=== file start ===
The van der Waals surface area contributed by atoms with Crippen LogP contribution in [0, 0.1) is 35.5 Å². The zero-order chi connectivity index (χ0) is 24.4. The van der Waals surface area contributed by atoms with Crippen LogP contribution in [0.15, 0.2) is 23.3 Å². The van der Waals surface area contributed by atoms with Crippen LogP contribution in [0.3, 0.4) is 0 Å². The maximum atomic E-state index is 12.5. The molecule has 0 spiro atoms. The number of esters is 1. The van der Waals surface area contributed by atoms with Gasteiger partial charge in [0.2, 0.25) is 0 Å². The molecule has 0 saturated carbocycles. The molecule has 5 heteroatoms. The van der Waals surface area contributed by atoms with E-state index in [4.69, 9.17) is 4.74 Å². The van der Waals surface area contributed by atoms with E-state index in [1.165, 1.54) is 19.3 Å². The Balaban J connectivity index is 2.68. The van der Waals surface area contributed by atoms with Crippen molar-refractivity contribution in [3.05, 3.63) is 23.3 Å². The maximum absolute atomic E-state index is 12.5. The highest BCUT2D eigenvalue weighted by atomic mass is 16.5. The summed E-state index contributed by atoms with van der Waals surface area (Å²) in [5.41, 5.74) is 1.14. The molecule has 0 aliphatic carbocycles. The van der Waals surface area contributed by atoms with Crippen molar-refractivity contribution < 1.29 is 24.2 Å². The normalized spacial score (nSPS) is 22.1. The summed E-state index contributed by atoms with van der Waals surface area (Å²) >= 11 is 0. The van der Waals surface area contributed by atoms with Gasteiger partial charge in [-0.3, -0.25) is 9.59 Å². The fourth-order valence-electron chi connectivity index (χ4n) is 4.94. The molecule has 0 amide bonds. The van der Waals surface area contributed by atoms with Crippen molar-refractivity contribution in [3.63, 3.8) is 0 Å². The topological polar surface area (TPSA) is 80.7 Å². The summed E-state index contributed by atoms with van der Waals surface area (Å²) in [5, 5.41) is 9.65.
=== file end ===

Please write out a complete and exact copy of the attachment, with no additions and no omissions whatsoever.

The van der Waals surface area contributed by atoms with Crippen LogP contribution in [0, 0.1) is 35.5 Å². The zero-order chi connectivity index (χ0) is 24.4. The van der Waals surface area contributed by atoms with Crippen LogP contribution in [0.15, 0.2) is 23.3 Å². The van der Waals surface area contributed by atoms with Crippen LogP contribution in [0.3, 0.4) is 0 Å². The maximum atomic E-state index is 12.5. The molecule has 0 spiro atoms. The number of esters is 1. The van der Waals surface area contributed by atoms with Gasteiger partial charge in [0.2, 0.25) is 0 Å². The molecule has 0 saturated carbocycles. The molecule has 5 heteroatoms. The van der Waals surface area contributed by atoms with E-state index in [4.69, 9.17) is 4.74 Å². The van der Waals surface area contributed by atoms with E-state index in [1.165, 1.54) is 19.3 Å². The Balaban J connectivity index is 2.68. The van der Waals surface area contributed by atoms with Crippen molar-refractivity contribution in [3.05, 3.63) is 23.3 Å². The maximum absolute atomic E-state index is 12.5. The highest BCUT2D eigenvalue weighted by atomic mass is 16.5. The summed E-state index contributed by atoms with van der Waals surface area (Å²) in [5.41, 5.74) is 1.14. The molecule has 0 aliphatic carbocycles. The van der Waals surface area contributed by atoms with Crippen molar-refractivity contribution < 1.29 is 24.2 Å². The normalized spacial score (nSPS) is 22.1. The summed E-state index contributed by atoms with van der Waals surface area (Å²) >= 11 is 0. The van der Waals surface area contributed by atoms with Gasteiger partial charge in [-0.3, -0.25) is 9.59 Å². The fourth-order valence-electron chi connectivity index (χ4n) is 4.94. The molecule has 0 amide bonds. The van der Waals surface area contributed by atoms with Crippen molar-refractivity contribution in [3.63, 3.8) is 0 Å². The topological polar surface area (TPSA) is 80.7 Å². The summed E-state index contributed by atoms with van der Waals surface area (Å²) in [5, 5.41) is 9.65.